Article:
Rocks that whisper and taunt, rain that falls inside an elevator and letters written by the dead: These are among the symbols populating playwright Sarah Ruhl's modern myth, "Eurydice." A re-imagining of an ancient tale, the 2007 play takes an intimate look at loss and grief, family bonds and the complexity of marriage. This weekend, Palo Alto Players presents this haunting, whimsical take on one of Western culture's most enduring stories.
The Greek myth of Orpheus and Eurydice, on which Ruhl's play is based, tells of a young woman who dies tragically on her wedding day. The story focuses on the agony of her widower, Orpheus the musician, who travels to the underworld in hopes of retrieving his lost love. Hades, the god of the underworld, is impressed by Orpheus's beautiful singing, and grants him permission to bring Eurydice back to the land of the living, as long as he resists the urge to look back at her until they reach the light. Too early, Orpheus turns his head to see his wife disappear from him forever.
In MacArthur "Genius Award"-winning Sarah Ruhl's contemporary remake, it's not Orpheus's journey to the underworld that takes center stage, but Eurydice's, and her grief stems from more complex sources than just the loss of her husband. Maybe the greatest amendment Ruhl makes to the classical myth of Orpheus and Eurydice is the addition of a third central character: Eurydice's dead father, whose presence in the underworld adds new dramatic tension to the storyline. Joyful at being reunited with her father yet sorrowful about abandoning her new husband, Eurydice is forced to choose not just between life and death, but between the two most important men in her life.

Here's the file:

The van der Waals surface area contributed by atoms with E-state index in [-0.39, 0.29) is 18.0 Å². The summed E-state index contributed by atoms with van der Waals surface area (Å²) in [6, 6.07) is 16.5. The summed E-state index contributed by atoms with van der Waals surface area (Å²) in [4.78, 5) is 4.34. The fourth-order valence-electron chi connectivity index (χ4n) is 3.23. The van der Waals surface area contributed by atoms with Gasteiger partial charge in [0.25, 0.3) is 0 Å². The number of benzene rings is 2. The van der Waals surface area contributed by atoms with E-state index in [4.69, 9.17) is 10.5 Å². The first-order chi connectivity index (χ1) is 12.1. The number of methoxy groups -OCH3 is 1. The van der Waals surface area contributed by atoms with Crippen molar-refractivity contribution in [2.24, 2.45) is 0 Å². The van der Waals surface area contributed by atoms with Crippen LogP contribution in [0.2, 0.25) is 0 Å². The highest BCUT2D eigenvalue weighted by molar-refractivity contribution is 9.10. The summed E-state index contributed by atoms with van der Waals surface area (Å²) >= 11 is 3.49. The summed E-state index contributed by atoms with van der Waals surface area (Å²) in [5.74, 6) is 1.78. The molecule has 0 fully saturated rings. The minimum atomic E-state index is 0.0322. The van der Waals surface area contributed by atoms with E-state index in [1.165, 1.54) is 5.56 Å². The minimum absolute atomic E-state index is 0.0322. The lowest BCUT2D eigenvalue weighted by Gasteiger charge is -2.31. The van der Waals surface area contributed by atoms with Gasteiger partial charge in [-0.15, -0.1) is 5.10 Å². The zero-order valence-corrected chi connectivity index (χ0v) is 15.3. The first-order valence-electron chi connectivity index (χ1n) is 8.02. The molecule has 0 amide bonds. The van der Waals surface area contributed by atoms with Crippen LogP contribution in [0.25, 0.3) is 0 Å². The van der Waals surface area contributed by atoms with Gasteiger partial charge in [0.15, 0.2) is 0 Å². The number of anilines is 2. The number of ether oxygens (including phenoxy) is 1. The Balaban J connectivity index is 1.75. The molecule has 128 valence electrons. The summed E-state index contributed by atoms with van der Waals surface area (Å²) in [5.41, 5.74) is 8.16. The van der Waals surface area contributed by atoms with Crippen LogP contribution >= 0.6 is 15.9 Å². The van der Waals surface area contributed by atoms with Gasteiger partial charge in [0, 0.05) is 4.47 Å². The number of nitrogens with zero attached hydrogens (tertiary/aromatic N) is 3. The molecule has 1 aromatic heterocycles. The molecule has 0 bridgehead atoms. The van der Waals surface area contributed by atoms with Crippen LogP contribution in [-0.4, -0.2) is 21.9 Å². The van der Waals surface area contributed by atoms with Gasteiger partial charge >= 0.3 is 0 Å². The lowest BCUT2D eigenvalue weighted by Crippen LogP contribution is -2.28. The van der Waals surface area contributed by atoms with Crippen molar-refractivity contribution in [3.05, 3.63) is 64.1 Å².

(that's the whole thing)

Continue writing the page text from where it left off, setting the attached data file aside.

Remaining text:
Ruhl wrote "Eurydice" shortly before her own marriage, and director Jeffrey Lo said the play can be seen as a letter to her own late father, who did not live to see her wed.
"There's a beautiful line in Ruhl's play when Eurydice says weddings are for fathers and daughters," Lo said. "A wedding represents a time when a daughter is no longer married to her father."
This love triangle between the young man, the young woman and her father lends Ruhl's "Eurydice" a distinctly Freudian tone, and there's something undeniably postmodern about seeing this drama unfold from the feminine perspective. At the same time, Ruhl's play remains built on an ancient story that transcends cultures: Japanese, Mayan, Indian and Sumerian mythology all feature similar tales of women who venture into the underworld and the difficulties they face in trying to cross back.
In researching plays for Palo Alto Players' 2014/15 season, Artistic Director Patrick Klein was drawn to "Eurydice" for what he called the play's "amazing poetic language and theatricality," as well as for its accessibility.
"It's a deeply relatable play: for parents, children and anyone who has suffered grief," Klein said. "It's about life, love, loss and language. Everyone will walk away moved in some way -- I'm sure of that."